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any cohabitation of female and male ascetics,16 and the increased control of monastic practice by the bishops, the monastic households disappear in the fifth century. Many of them were undoubtedly transformed into separate monasteries for men and for women and opened up to non-members of the original family and its dependants.

• Itinerant monks without any habitation of their own; this group corresponds to the remnuoth or sarabaites, mentioned above. Quite probably the first use of the term monachos in the Gospel of Thomas refers to ascetics of this kind and it is not impossible that Jerome is correct when stating that, outside Egypt, this kind of monk is the most common. The evidence we have for itinerant monks in the fourth and fifth centuries mainly comes from Syria and Asia Minor. In the fourth century these celibate itinerant ascetics seem to have increasingly come in conflict with the established local churches and the bishops, over the questions of who had the right to preach and who had the right to material support from the Christian community. The independence of these monks from local clergy and liturgical life and from social ties, combined with their preaching of radical asceticism, made them the target of denunciations by local councils in the fourth and fifth centuries. Despite the attempts to eliminate this form of monasticism, it survived into the seventh century.17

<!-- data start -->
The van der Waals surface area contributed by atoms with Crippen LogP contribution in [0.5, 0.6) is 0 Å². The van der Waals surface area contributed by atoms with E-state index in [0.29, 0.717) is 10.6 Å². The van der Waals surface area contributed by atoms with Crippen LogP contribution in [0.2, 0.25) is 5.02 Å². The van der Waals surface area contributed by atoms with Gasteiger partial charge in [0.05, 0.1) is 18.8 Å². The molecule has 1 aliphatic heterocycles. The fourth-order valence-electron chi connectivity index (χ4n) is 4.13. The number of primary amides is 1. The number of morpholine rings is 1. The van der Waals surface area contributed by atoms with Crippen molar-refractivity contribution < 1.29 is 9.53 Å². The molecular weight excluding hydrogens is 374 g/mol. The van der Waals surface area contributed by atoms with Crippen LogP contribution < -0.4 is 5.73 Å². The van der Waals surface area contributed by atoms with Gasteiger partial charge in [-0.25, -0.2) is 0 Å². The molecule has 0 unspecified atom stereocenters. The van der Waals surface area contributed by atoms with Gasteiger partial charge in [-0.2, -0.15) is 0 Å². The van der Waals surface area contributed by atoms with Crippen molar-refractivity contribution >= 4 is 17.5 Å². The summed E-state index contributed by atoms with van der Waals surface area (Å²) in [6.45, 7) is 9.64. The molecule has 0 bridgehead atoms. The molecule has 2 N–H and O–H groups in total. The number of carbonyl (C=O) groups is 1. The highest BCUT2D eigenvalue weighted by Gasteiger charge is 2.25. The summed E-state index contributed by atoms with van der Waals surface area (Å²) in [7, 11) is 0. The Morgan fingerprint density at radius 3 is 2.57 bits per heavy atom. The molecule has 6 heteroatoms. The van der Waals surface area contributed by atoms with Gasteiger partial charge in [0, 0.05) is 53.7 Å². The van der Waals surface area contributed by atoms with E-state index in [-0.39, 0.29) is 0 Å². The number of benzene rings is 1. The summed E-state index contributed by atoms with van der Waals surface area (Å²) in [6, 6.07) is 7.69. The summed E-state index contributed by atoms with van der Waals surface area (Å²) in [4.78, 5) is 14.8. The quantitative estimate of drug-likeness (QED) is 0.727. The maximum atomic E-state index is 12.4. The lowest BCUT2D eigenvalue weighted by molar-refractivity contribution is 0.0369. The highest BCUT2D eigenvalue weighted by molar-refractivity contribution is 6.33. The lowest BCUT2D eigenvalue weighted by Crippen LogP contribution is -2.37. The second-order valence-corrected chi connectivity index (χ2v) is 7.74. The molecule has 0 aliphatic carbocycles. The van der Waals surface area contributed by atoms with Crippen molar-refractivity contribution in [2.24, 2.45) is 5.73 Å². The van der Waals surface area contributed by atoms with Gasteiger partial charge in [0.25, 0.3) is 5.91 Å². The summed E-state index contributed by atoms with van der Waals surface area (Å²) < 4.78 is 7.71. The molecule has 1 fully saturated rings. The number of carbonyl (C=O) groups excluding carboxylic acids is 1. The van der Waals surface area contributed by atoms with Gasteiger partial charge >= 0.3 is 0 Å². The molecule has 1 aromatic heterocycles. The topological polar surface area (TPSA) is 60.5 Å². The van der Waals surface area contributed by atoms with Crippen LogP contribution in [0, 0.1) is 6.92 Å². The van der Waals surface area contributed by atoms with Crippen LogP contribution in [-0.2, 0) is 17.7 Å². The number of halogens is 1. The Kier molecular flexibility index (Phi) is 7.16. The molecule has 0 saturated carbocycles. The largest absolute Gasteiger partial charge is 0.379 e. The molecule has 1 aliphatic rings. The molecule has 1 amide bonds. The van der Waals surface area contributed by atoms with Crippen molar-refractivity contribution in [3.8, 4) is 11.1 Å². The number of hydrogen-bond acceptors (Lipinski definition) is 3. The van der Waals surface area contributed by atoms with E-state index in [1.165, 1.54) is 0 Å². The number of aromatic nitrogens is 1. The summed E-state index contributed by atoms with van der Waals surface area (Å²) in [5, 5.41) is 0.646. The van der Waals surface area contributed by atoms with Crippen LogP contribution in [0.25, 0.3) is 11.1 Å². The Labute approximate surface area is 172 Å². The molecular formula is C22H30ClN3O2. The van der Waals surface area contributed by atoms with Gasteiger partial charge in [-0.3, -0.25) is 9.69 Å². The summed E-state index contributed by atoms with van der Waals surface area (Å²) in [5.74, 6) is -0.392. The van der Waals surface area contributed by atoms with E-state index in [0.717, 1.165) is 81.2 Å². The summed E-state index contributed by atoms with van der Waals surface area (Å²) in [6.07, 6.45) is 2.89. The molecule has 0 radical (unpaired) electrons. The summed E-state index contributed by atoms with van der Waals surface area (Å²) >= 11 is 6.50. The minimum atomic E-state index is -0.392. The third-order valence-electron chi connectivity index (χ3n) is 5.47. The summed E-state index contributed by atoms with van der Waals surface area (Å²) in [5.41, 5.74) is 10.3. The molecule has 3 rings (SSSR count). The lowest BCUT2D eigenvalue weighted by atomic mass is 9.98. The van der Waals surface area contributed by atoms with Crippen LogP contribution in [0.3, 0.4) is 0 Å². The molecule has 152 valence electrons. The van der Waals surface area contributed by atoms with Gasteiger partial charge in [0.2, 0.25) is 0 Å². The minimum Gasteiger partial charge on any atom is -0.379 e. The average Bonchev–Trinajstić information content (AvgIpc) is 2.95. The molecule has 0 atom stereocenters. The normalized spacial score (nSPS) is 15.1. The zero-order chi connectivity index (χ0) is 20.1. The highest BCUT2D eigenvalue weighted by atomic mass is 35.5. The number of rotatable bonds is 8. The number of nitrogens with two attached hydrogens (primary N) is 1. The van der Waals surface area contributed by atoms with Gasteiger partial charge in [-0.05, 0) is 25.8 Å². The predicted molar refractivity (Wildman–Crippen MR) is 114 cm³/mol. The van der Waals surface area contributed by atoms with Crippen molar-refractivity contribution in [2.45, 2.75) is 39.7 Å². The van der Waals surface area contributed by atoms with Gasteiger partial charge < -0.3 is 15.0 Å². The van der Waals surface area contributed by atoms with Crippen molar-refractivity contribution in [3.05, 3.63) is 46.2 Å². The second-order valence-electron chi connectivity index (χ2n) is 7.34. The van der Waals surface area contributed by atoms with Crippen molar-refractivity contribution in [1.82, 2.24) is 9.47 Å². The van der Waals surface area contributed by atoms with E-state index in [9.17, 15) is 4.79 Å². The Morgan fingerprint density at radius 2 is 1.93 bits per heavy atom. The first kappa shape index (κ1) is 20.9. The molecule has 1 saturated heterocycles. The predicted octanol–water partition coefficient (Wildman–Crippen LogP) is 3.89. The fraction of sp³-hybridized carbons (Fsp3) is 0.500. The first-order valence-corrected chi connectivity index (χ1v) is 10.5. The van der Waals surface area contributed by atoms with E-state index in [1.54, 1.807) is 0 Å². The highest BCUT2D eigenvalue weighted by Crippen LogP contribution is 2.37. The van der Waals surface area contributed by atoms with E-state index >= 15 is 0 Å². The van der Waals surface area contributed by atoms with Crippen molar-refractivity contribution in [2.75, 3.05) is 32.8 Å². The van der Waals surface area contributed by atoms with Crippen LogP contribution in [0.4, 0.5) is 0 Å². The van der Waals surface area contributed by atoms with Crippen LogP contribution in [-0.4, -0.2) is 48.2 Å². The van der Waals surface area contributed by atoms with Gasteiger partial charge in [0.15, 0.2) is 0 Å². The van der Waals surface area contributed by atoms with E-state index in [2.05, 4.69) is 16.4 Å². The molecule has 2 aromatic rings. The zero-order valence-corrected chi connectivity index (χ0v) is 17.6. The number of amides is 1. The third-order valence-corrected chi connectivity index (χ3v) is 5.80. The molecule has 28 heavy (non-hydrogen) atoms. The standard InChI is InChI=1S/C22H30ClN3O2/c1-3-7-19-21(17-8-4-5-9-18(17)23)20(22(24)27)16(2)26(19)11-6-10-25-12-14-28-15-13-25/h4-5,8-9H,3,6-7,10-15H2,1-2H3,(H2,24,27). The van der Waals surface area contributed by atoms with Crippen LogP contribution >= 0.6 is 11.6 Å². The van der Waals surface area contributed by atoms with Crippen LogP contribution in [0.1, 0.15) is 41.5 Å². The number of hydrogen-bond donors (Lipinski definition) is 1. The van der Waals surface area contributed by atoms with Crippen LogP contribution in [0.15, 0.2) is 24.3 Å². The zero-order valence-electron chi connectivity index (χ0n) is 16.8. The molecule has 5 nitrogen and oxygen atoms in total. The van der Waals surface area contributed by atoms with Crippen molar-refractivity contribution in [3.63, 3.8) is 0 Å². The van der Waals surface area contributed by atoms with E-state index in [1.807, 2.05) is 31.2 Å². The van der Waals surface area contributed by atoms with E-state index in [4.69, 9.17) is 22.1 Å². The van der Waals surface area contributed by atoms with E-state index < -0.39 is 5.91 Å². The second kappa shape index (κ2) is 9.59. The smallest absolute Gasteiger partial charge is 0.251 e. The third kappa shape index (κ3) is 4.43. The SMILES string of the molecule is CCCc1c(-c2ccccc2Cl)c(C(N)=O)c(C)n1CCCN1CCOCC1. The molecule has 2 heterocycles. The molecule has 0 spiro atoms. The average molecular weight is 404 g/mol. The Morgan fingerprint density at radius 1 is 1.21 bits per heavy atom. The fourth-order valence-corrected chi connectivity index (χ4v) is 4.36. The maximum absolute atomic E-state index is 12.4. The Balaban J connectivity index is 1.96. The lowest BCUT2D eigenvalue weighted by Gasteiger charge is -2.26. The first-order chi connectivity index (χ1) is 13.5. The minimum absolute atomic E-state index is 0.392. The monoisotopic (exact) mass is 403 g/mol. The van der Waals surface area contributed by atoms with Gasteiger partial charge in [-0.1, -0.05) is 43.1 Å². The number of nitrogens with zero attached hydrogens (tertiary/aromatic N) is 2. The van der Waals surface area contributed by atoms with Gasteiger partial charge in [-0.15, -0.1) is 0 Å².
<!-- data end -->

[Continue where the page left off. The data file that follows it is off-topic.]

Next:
• Recluses or hermits, physically isolated in cells within or outside a monastery; examples are found in both urban and rural settings. In some cases there seems to be a direct relation to the tradition of itinerant preaching, where the life as recluse follows upon a life of wandering; in other cases the background seems to be more in the tradition of the perfect philosophical life. However, many of the sources on recluses, especially on female recluses, depict the life of a recluse as a life of penitence. A major theme in the description of recluses is the emphasis on the need to flee from popularity earned either by preaching or by miracles. This does not mean that the hermit does not continue to teach, as we see from the examples of John of Lycopolis in the fourth century and Varsanuphios the Elder in the sixth. The latter, like several other recluses, lived in the middle of a monastery, but refused to speak with anyone except a trusted disciple. A different type of hermit, not

16 Canons against cohabitation of male and female ascetics begin with the canons of Elvira (306), Ancyra (315) and Nicaea (325) and the theme is a prominent feature in fourth-century literature on asceticism; for further references and discussion, see Elm, 'Virgins of God", 47-51.

17 The sources are gathered and discussed in Caner, Wandering, begging monks, 50-82 and 104-16.

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